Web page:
• Scrivener provides labels and statuses you can apply to each and every note. You can modify them or even add more, so for example, you could add “concept” to the already existing “draft” and etc., and afterwards apply “concept” to any concept note. Scrivener allows you to sort by status, and it even allows you to see, for example, only those notes that are “concept” notes. Look into saved searches if that’s what you need.
  • As already suggested, you can do all sorts of things by using tags and saved searches. If you’re not familiar with tagging, that’s something to explore. Scrivener is almost perfect in its tagging support.
  • If all you want is an application smaller than Scrivener to organize your notes, you might want to take a look at xPad, voodoopad or even Notational Velocity.

Finally, there’s also EverNote that’s going to be released soon for the mac. I don’t know if it’ll be able to sort by status, but otherwise it seems to support all your needs.

Hope this helps, and please keep me informed if you ever find the solution to your need.

Welcome aboard Scrivener Daniel, Happy Sailing :stuck_out_tongue:
Take care

Also, while Scrivener is open, the Scratchpad provides a convenient place to drop text information and compose short notes. It all goes into one text area in the Scratchpad, but you can select parts of it and append those selections to documents in the Scrivener project (with the option to create new dated entries if desired), periodically. The Scratchpad (Cmd-/ by the way), ghosts itself when not active, and in Leopard, Float mode keeps it visible in all Spaces.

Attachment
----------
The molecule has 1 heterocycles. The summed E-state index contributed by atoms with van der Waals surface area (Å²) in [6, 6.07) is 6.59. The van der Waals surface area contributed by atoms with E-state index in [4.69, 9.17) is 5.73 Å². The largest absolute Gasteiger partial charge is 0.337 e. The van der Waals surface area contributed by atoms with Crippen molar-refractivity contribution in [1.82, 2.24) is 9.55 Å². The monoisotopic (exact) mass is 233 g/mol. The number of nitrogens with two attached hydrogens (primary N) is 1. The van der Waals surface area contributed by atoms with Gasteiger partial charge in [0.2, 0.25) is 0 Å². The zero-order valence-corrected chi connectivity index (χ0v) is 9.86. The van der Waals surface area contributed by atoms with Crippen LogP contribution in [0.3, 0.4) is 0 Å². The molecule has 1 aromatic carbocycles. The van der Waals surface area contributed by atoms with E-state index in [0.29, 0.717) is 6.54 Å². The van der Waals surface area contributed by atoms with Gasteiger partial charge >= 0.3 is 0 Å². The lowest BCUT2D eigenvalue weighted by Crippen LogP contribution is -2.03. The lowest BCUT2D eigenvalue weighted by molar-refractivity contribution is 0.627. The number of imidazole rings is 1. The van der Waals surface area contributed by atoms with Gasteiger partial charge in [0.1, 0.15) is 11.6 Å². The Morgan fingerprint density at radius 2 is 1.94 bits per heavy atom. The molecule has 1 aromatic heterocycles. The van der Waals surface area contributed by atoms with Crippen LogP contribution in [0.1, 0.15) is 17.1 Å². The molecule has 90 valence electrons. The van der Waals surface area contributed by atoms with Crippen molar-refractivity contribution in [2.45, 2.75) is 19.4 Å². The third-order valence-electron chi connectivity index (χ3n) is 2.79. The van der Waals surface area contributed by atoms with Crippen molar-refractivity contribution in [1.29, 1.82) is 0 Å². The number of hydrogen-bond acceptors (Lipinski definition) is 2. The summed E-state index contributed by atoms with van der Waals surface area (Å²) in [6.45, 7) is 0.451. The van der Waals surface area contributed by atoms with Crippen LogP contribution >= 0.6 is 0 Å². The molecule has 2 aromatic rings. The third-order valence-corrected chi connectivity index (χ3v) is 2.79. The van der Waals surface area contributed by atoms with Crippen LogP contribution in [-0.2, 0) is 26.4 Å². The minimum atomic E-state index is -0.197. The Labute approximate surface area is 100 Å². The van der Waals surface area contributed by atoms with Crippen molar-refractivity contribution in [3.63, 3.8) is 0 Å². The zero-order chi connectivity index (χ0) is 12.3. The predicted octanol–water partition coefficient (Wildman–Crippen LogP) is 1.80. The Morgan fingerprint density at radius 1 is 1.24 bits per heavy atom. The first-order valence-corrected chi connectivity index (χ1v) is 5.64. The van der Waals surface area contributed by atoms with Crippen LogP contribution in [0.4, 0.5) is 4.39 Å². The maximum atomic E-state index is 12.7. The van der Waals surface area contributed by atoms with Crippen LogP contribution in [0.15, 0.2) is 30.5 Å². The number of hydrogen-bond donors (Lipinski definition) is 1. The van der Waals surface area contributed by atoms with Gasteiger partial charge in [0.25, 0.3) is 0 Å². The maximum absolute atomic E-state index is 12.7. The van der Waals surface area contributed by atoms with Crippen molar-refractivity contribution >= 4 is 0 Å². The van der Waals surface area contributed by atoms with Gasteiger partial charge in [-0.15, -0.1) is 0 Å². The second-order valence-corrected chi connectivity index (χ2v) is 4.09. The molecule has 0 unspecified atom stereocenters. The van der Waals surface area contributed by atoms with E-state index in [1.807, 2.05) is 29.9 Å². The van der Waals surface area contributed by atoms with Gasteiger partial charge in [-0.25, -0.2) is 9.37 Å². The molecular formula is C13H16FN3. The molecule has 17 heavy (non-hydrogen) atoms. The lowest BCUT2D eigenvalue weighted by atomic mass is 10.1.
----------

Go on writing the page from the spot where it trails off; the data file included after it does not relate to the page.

This device is all I need for text capture. It doesn’t really serve for file capture though.

I’ve wrestled with this for a while. I use Eaglefiler for organising web content that I just generally keep.

I use Things for organising my planned writing projects so that I have a project for everything that is ongoing within which I can store emails, actions etc with deadlines to followup. It is also useful for having the Areas which I use for generic bits and bobs. For instance I have Areas called Dialogue, Scenes, Characters, Short story ideas, Film ideas, Career Development and one called Current Projects which contains actions relating to the projects I’ve defined. I used to use Omnifocus but wanted something separate to manage my writing projects. Things fits the bill for me.

I use Scrivener to store everything relating to a project I am actually working on. So everything goes in there, synopsis, characters, research (inc web pages) as well as the draft itself. Submission tracking would be done in Things.

Hope this helps.



I second Tripper re: Things. I use it myself to organize my tasks/todos. It really might fit your bill. Again, you’ll probably want to use tags to categorise your “concepts” and etc. Things’ tagging support is the finest I’ve seen in the few task managers I’ve tried. I never have found any piece of software that fitted me enough for me to continue using it to organize my tasks more than a few months. As of now, I’ve been using Things for two months and I believe I’ll continue using it. Its interface feels so… relaxing, I’d say, while being so functional. And Tripper is right, it might be up to your collection needs. Oh yea, you can even define a system-wide keyboard shortcut that’ll bring a small quick note/task entry window, à la HUD (heads-up display). You could even create an automator action to bring this HUD and put it in your Dock for mouse access. Fine piece of software, and it’s still only an alpha/beta release (really stable).

It’s incredible how much, after around 25 years of personal computing, that we still don’t have any tool that perfectly fits most of our personal workflows. Good luck to find your nirvana!